“So, what do you do?” is a common question in society that makes most creative people cringe. Whether you’re socializing at a dinner party with friends or you’re meeting your significant other’s parents for the first time, the “what do you do?” question is one that we’ve all come to know and expect, and that fills us with dread every time.
For most people, answering this question is easy. They give the person their job title and maybe the company they work at and then the conversation moves on. But for creative people, it’s very likely that their official job title does not match what they are most passionate about in life, and their job title is not the work they truly identify with on a deeper level. So, the job title they have at the moment feels irrelevant, and mostly impersonal. It doesn’t say anything about who they really are.
The first book I ever wrote was ugly as hell. It was raw, disgusting, weird, and twisted. In fact, when I first started writing it I didn’t even know what it was. I thought maybe it was a memoir, because it was all about a certain period in my life, but I could also see that it was so fragmented and exaggerated in places that thinking of it as an actual linear story was quite a stretch, even for my imagination.
I worked on it every week for two years but I kept it a secret. I hid the pages I wrote in a locked desk drawer and never looked at them. I was too embarrassed, and ashamed. I knew the writing was bad, that was one thing, but I also didn’t want to look at the demons that were showing up. I didn’t want to know what those demons were trying to tell me.
A few years ago, in 2015, I hit a wall with writing. I had just given birth to my son a few months before, I was completely exhausted all the time, and I had been querying on multiple novels for years, with no success. I had done everything I thought I was supposed to do. Joined and founded writing groups, worked with beta readers, steeled myself through harsh critique, edited and revised my manuscripts until it felt like my eyes were going to bleed, and still…nothing.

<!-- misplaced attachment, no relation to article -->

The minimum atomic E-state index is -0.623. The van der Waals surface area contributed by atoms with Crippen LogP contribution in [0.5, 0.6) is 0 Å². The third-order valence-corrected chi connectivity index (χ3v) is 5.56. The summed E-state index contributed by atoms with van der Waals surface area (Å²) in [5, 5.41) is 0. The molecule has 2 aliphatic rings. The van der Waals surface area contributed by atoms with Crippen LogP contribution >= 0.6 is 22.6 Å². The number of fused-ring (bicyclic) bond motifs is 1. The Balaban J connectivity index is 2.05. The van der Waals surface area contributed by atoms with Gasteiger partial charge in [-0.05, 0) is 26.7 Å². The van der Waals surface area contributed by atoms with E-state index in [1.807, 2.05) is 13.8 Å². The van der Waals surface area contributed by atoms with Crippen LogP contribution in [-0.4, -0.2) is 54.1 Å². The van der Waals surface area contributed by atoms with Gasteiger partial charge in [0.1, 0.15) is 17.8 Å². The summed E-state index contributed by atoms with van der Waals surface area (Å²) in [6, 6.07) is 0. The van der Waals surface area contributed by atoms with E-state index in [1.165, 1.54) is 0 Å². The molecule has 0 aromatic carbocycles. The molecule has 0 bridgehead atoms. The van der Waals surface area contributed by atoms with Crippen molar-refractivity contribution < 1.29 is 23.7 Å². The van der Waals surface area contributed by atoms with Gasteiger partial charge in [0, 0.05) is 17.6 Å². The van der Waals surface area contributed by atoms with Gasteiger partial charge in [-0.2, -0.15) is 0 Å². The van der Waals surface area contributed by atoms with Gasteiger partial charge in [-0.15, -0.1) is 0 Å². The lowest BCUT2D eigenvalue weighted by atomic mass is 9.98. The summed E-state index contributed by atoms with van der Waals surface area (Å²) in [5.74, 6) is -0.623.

I felt like a complete failure.
You are such a fraud.
As a writer, how many times have you heard your inner critic say that to you whenever someone compliments your work? What if your work comes up for an award or you get an awesome review from a total stranger?
How about the times you hear that phrase just because you dared to say out loud to someone that you—yes, YOU—are a writer?
For me, it has been thousands and THOUSANDS of times.
Every time I tell someone I write transgressive fiction the first question I get is, “What’s transgressive fiction?” If we’re talking in person, I explain it as best I can (usually not very well). But if we’re emailing I send them the definition cut and pasted from Wikipedia:
Transgressive fiction is a genre of literature which focuses on characters who feel confined by the norms and expectations of society and who break free of those confines in unusual or illicit ways.
Because they are rebelling against the basic norms of society, protagonists of transgressive fiction may seem mentally ill, anti-social, or nihilistic. The genre deals extensively with taboo subject matters such as drugs, sexual activity, violence, incest, pedophilia, and crime.
That definition is actually a very good one. It definitely covers all the bases. However, every time I send it to someone to explain the kind of fiction I write, I feel weird.